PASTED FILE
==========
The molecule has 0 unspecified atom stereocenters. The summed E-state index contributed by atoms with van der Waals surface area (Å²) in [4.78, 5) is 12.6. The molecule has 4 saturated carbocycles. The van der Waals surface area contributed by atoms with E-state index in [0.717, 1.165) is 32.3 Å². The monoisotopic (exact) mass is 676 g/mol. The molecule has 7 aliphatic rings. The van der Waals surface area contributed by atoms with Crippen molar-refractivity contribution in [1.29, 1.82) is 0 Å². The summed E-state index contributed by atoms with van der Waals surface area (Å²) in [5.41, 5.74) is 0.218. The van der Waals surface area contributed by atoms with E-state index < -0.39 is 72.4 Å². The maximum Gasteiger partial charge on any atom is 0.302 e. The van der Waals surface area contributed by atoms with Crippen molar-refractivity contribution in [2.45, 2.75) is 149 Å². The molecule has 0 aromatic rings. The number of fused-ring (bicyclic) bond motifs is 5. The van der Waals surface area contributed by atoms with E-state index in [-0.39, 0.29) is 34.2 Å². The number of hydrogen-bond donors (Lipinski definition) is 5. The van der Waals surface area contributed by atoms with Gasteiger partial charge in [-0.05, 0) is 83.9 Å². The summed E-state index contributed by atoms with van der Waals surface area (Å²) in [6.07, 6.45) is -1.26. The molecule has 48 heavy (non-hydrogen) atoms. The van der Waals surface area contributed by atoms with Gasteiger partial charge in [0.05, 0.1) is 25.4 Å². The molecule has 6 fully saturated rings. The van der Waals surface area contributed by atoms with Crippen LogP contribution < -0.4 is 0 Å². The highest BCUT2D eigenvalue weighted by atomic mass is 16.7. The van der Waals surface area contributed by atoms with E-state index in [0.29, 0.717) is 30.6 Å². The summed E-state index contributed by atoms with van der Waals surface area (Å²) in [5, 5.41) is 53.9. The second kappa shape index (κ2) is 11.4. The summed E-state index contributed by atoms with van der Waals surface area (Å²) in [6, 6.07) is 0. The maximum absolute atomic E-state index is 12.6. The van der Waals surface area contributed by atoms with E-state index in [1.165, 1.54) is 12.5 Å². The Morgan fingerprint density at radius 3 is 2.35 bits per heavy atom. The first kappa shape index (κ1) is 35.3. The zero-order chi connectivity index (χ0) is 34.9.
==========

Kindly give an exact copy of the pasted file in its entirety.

The molecule has 0 unspecified atom stereocenters. The summed E-state index contributed by atoms with van der Waals surface area (Å²) in [4.78, 5) is 12.6. The molecule has 4 saturated carbocycles. The van der Waals surface area contributed by atoms with E-state index in [0.717, 1.165) is 32.3 Å². The monoisotopic (exact) mass is 676 g/mol. The molecule has 7 aliphatic rings. The van der Waals surface area contributed by atoms with Crippen molar-refractivity contribution in [1.29, 1.82) is 0 Å². The summed E-state index contributed by atoms with van der Waals surface area (Å²) in [5.41, 5.74) is 0.218. The van der Waals surface area contributed by atoms with E-state index < -0.39 is 72.4 Å². The maximum Gasteiger partial charge on any atom is 0.302 e. The van der Waals surface area contributed by atoms with Crippen molar-refractivity contribution in [2.45, 2.75) is 149 Å². The molecule has 0 aromatic rings. The number of fused-ring (bicyclic) bond motifs is 5. The van der Waals surface area contributed by atoms with E-state index in [-0.39, 0.29) is 34.2 Å². The number of hydrogen-bond donors (Lipinski definition) is 5. The van der Waals surface area contributed by atoms with Gasteiger partial charge in [-0.05, 0) is 83.9 Å². The summed E-state index contributed by atoms with van der Waals surface area (Å²) in [6.07, 6.45) is -1.26. The molecule has 48 heavy (non-hydrogen) atoms. The van der Waals surface area contributed by atoms with Gasteiger partial charge in [0.05, 0.1) is 25.4 Å². The molecule has 6 fully saturated rings. The van der Waals surface area contributed by atoms with Crippen LogP contribution < -0.4 is 0 Å². The highest BCUT2D eigenvalue weighted by atomic mass is 16.7. The van der Waals surface area contributed by atoms with E-state index in [0.29, 0.717) is 30.6 Å². The summed E-state index contributed by atoms with van der Waals surface area (Å²) in [5, 5.41) is 53.9. The second kappa shape index (κ2) is 11.4. The summed E-state index contributed by atoms with van der Waals surface area (Å²) in [6, 6.07) is 0. The maximum absolute atomic E-state index is 12.6. The van der Waals surface area contributed by atoms with E-state index in [1.165, 1.54) is 12.5 Å². The Morgan fingerprint density at radius 3 is 2.35 bits per heavy atom. The first kappa shape index (κ1) is 35.3. The zero-order chi connectivity index (χ0) is 34.9.